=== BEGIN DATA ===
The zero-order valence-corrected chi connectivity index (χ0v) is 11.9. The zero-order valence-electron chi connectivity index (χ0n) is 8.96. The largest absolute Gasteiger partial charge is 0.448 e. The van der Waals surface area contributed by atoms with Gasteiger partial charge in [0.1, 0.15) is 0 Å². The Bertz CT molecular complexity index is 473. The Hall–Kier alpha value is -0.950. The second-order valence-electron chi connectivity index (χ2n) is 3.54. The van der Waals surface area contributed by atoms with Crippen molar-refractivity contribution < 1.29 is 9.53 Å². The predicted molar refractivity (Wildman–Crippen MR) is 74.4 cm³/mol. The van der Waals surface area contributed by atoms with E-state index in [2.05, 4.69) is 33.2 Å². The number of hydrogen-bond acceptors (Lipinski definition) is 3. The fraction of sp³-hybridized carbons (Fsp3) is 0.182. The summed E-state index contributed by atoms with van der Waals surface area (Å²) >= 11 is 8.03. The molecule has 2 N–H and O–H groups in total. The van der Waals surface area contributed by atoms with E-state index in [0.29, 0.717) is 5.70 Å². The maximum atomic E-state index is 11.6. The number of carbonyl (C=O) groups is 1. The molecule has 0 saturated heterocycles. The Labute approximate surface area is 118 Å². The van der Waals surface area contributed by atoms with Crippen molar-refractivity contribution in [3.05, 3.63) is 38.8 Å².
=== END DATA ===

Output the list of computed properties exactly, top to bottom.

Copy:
The zero-order valence-corrected chi connectivity index (χ0v) is 11.9. The zero-order valence-electron chi connectivity index (χ0n) is 8.96. The largest absolute Gasteiger partial charge is 0.448 e. The van der Waals surface area contributed by atoms with Gasteiger partial charge in [0.1, 0.15) is 0 Å². The Bertz CT molecular complexity index is 473. The Hall–Kier alpha value is -0.950. The second-order valence-electron chi connectivity index (χ2n) is 3.54. The van der Waals surface area contributed by atoms with Crippen molar-refractivity contribution < 1.29 is 9.53 Å². The predicted molar refractivity (Wildman–Crippen MR) is 74.4 cm³/mol. The van der Waals surface area contributed by atoms with E-state index in [2.05, 4.69) is 33.2 Å². The number of hydrogen-bond acceptors (Lipinski definition) is 3. The fraction of sp³-hybridized carbons (Fsp3) is 0.182. The summed E-state index contributed by atoms with van der Waals surface area (Å²) >= 11 is 8.03. The molecule has 2 N–H and O–H groups in total. The van der Waals surface area contributed by atoms with E-state index in [0.29, 0.717) is 5.70 Å². The maximum atomic E-state index is 11.6. The number of carbonyl (C=O) groups is 1. The molecule has 0 saturated heterocycles. The Labute approximate surface area is 118 Å². The van der Waals surface area contributed by atoms with Crippen molar-refractivity contribution in [3.05, 3.63) is 38.8 Å².